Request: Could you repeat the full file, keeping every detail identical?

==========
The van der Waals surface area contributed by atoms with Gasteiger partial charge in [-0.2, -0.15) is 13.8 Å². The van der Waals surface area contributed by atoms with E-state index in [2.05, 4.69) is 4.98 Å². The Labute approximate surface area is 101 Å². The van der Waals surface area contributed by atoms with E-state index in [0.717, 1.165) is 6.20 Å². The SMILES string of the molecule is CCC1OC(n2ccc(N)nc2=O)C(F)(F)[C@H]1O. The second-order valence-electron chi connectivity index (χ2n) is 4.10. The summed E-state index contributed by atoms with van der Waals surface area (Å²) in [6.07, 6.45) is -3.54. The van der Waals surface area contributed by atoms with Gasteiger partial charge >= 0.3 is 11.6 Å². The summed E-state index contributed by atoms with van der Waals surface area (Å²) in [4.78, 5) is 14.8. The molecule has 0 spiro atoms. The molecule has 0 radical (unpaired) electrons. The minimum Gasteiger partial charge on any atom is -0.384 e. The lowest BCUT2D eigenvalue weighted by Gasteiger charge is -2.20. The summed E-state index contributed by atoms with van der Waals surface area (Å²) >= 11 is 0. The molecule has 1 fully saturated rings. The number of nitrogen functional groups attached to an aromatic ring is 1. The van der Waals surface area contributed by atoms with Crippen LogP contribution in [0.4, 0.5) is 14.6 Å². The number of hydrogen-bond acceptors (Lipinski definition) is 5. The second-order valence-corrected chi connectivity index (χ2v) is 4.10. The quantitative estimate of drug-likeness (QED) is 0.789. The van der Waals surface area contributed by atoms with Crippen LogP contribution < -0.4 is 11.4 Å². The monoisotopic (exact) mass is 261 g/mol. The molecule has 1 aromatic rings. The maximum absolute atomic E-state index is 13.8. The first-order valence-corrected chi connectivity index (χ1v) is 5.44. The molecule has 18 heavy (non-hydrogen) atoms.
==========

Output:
The van der Waals surface area contributed by atoms with Gasteiger partial charge in [-0.2, -0.15) is 13.8 Å². The van der Waals surface area contributed by atoms with E-state index in [2.05, 4.69) is 4.98 Å². The Labute approximate surface area is 101 Å². The van der Waals surface area contributed by atoms with E-state index in [0.717, 1.165) is 6.20 Å². The SMILES string of the molecule is CCC1OC(n2ccc(N)nc2=O)C(F)(F)[C@H]1O. The second-order valence-electron chi connectivity index (χ2n) is 4.10. The summed E-state index contributed by atoms with van der Waals surface area (Å²) in [6.07, 6.45) is -3.54. The van der Waals surface area contributed by atoms with Gasteiger partial charge >= 0.3 is 11.6 Å². The summed E-state index contributed by atoms with van der Waals surface area (Å²) in [4.78, 5) is 14.8. The molecule has 0 spiro atoms. The molecule has 0 radical (unpaired) electrons. The minimum Gasteiger partial charge on any atom is -0.384 e. The lowest BCUT2D eigenvalue weighted by Gasteiger charge is -2.20. The summed E-state index contributed by atoms with van der Waals surface area (Å²) >= 11 is 0. The molecule has 1 fully saturated rings. The number of nitrogen functional groups attached to an aromatic ring is 1. The van der Waals surface area contributed by atoms with Crippen LogP contribution in [0.4, 0.5) is 14.6 Å². The number of hydrogen-bond acceptors (Lipinski definition) is 5. The second-order valence-corrected chi connectivity index (χ2v) is 4.10. The quantitative estimate of drug-likeness (QED) is 0.789. The van der Waals surface area contributed by atoms with Crippen LogP contribution < -0.4 is 11.4 Å². The monoisotopic (exact) mass is 261 g/mol. The molecule has 1 aromatic rings. The maximum absolute atomic E-state index is 13.8. The first-order valence-corrected chi connectivity index (χ1v) is 5.44. The molecule has 18 heavy (non-hydrogen) atoms.